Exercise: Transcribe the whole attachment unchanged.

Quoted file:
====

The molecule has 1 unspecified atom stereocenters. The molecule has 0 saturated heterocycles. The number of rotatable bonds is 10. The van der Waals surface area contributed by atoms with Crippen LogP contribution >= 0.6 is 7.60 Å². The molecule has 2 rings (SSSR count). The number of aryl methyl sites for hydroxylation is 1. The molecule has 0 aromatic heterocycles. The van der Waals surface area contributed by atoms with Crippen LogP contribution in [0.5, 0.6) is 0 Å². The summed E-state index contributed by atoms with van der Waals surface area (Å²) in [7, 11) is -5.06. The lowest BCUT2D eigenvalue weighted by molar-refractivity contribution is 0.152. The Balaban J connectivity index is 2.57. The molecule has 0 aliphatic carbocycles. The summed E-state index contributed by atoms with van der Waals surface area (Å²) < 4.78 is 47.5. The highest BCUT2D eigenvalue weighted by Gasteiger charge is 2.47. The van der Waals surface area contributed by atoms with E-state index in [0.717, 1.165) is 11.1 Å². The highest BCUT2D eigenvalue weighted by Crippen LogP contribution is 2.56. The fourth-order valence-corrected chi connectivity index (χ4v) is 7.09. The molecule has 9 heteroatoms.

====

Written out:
The molecule has 1 unspecified atom stereocenters. The molecule has 0 saturated heterocycles. The number of rotatable bonds is 10. The van der Waals surface area contributed by atoms with Crippen LogP contribution >= 0.6 is 7.60 Å². The molecule has 2 rings (SSSR count). The number of aryl methyl sites for hydroxylation is 1. The molecule has 0 aromatic heterocycles. The van der Waals surface area contributed by atoms with Crippen LogP contribution in [0.5, 0.6) is 0 Å². The summed E-state index contributed by atoms with van der Waals surface area (Å²) in [7, 11) is -5.06. The lowest BCUT2D eigenvalue weighted by molar-refractivity contribution is 0.152. The Balaban J connectivity index is 2.57. The molecule has 0 aliphatic carbocycles. The summed E-state index contributed by atoms with van der Waals surface area (Å²) < 4.78 is 47.5. The highest BCUT2D eigenvalue weighted by Gasteiger charge is 2.47. The van der Waals surface area contributed by atoms with E-state index in [0.717, 1.165) is 11.1 Å². The highest BCUT2D eigenvalue weighted by Crippen LogP contribution is 2.56. The fourth-order valence-corrected chi connectivity index (χ4v) is 7.09. The molecule has 9 heteroatoms.